Denise Mimmocchi, Senior Curator of Australian Art at the AGNSW, then delivered a lecture entitled, Tuckson: the Abstract Sublime. An exhibition of the same name is currently showing at the gallery. Denise’s talk and slide presentation made the connection between Tuckson’s vibrant abstract works and the tribal art that he so admired. They are both steeped in unknowability; symbols that remain impenetrable without explanation but still somehow inherently powerful and intriguing. Tuckson proved to be a difficult subject for researchers and biographers as he wrote little about his work and gave few interviews before his early death in 1973 at the age of 52. His seminal collecting trips to Arnhem Land with the great benefactor and Aboriginal art admirer, Dr Stuart Scougall, were, however, well documented by his wife (and former OAS member) Margaret Tuckson. So too was his friendship with Melanesian art enthusiast, Stan Moriarty, much of whose collection is now in the AGNSW. Tuckson left a strong and enduring legacy: both in his own highly admired works and in the institutional strength that continues today in the fields of Aboriginal and Melanesian art.
Natalie Wilson, Curator of Australian and Pacific Art, AGNSW, expanded on Tuckson’s legacy with her presentation on Melanesian Art: Redux, another exhibition currently gracing the gallery’s walls. Natalie has curated this show as an act of homage to Tuckson for his 1966 AGNSW exhibition Melanesian Art, which was one of the first public shows of Oceanic art by a major art gallery in Australia. Some of the works from the original show are featured in the current one and display techniques (no labels) and placement that mimic Tuckson’s. The accompanying Exhibition Guide, however, is somewhat more detailed than the original as Natalie ventured to the Sepik River, retraced Tuckson’s 1965 collecting trip, and researched individual pieces in source villages. The 1966 show also contained material from a variety of other institutions, including the then Territory of Papua and New Guinea Museum, and private collectors, such as Stan Moriarty. It was a ground-breaking exhibition as it presented Melanesian art for the first time in Australia as an important and integral part of human artistic endeavour.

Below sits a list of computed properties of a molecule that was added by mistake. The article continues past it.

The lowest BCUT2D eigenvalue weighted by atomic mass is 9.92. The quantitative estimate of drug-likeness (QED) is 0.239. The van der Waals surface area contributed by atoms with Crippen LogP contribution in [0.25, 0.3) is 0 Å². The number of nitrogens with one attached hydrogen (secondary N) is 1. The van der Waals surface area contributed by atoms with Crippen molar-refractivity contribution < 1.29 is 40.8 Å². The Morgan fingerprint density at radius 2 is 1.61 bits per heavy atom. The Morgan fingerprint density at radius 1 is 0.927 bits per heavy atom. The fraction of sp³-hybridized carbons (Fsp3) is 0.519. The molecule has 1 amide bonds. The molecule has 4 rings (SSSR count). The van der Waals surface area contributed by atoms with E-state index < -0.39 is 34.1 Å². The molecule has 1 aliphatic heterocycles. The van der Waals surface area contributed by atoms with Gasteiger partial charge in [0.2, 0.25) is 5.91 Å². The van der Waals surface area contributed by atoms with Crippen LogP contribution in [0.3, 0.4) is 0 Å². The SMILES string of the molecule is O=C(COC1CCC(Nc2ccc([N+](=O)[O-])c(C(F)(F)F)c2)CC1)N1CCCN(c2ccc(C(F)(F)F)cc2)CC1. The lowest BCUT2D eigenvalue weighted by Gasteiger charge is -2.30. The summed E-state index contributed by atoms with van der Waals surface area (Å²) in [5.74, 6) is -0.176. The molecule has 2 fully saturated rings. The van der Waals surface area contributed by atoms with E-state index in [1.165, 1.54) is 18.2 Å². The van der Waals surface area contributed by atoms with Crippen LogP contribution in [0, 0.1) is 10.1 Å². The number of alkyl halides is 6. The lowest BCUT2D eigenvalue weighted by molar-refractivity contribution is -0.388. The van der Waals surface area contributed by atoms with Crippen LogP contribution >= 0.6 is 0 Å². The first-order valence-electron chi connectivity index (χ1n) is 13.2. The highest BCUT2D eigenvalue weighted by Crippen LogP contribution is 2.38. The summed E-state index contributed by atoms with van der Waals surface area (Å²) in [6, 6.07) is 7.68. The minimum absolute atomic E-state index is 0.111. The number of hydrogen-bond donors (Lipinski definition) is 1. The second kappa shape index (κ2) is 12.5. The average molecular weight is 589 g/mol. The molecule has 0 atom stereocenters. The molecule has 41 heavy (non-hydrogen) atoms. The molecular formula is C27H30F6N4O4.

Natalie presented an exhibition tour of Melanesian Art: Reduxthe next day, which allowed us to see in the flesh many of the objects discussed in her lecture. It seemed to me that these artefacts had acquired an added allure through their association with Tony Tuckson, Stan Moriarty, the heady days of the 1960’s Sydney art scene and being in the vaults of the AGNSW for over 50 years. Also on Sunday a series of fascinating films were screened: The Black Heart of New Guinea (1925);Talkabout, the Australian Territories, Baining Fire Dance (1963);Bugla Yunggu: The Great Chimbu Pig Festival (1972), and Stolat (1985). Following this was the Tokelauan Group from PNG performed a series of spectacular traditional songs and dances in the Entrance Court.